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Later from Europe.

New York, Dec. 19
--The Royal mail steamship Scot is, from Liverpool on the 6th inst, arrived at this port this morning

The London newspapers advance nothing new on American affairs.

The Paris Moniteur, in a quast official form, alludes to the presence of a French squadron at New Orleans, which is represented to have greatly elated the disaffected population.

The London Globe thinks that the situation of America promises striking results soon.

The Times thinks the Democratic successes have rendered the Government desperate instead of daunting it; and it looks upon the last advices as the worst yet, indicating that the propagation of a servile war is about to commence.

Mr. Gladstone, in a letter to Professor Newman, denies that he has expressed any sympathy with the Southern cause or passed an eulogium on Jeff. Davis. He has thought it out of his province to praise or blame in-such a complicated question.--He claims to be ‘"a much better friend of the Northern Americans than those who encourage them to persevere in their hopeless and destructive enterprise."’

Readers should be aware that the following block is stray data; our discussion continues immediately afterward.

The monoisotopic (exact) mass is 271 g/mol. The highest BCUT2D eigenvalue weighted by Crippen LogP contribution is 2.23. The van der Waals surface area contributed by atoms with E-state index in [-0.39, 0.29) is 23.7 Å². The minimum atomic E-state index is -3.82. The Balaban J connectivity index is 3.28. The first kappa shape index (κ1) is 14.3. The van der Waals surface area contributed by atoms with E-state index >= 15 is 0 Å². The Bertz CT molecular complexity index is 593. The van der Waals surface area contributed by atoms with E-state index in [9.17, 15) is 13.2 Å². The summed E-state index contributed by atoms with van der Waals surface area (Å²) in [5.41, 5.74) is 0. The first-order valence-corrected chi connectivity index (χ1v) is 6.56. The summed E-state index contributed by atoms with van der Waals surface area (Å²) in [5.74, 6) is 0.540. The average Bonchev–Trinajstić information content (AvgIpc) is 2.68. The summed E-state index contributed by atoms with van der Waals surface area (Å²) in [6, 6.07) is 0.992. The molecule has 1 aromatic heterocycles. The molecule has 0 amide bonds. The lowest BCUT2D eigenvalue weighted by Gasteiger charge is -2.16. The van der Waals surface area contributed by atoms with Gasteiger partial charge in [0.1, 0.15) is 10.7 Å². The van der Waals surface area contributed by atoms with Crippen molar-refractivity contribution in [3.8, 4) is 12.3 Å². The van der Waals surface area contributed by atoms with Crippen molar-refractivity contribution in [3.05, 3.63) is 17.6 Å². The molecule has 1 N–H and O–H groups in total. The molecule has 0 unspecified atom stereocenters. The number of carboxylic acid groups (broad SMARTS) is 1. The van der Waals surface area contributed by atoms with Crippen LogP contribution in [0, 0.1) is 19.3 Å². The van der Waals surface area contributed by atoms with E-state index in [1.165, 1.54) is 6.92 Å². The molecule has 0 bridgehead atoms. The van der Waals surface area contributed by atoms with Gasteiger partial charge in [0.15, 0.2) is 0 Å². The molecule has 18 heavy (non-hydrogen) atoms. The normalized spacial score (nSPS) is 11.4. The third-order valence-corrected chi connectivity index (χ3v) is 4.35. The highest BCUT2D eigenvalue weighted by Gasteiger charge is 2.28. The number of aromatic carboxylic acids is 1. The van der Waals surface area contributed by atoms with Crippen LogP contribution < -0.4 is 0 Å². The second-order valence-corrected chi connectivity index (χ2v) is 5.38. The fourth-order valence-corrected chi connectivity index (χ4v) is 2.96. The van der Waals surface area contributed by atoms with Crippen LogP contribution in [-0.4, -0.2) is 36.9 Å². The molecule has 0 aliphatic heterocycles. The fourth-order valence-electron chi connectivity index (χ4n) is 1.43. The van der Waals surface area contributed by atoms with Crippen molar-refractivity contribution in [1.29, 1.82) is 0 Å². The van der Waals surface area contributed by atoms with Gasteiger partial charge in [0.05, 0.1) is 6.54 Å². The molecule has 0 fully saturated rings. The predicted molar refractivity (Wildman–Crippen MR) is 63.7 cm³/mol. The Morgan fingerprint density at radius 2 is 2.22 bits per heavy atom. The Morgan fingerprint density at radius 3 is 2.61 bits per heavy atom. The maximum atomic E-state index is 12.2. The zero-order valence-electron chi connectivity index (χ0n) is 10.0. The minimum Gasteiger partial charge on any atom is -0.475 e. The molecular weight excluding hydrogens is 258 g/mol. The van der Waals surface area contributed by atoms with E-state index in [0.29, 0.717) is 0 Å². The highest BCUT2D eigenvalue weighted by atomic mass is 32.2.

The French Government has concluded contracts for the supply of the army in Mexico for two years from which a prolonged occupation of that country is inferred.

The cotton famine distress in France was increasing in severity.

The Paris Bourse was heavy at 75!.

The Greek question remains unchanged. It is rumored that some of the Greeks will ask for the son of Lord Derby, in case they fail to obtain Prince Alfred as King.

It was rumored that Signor Pasolini was trying to form an Italian Ministry.

A squadron of lancers recently mutinied at Petersburg.

The steamers New York and Nova Scotia arrived at Liverpool on the 5th inst.

Death of James Sheridan Knowles.

The last steamer from Europe brings us intelligence of the death, at Torquay, in Devonshire, of Jas. Sheridan Knowles. Mr. Knowles was born in Cork, in the year 1784, and received the name of Sheridan in consequence of his connection with the family, which has been rendered Illustrious by the varied talents both of its male and female branches.

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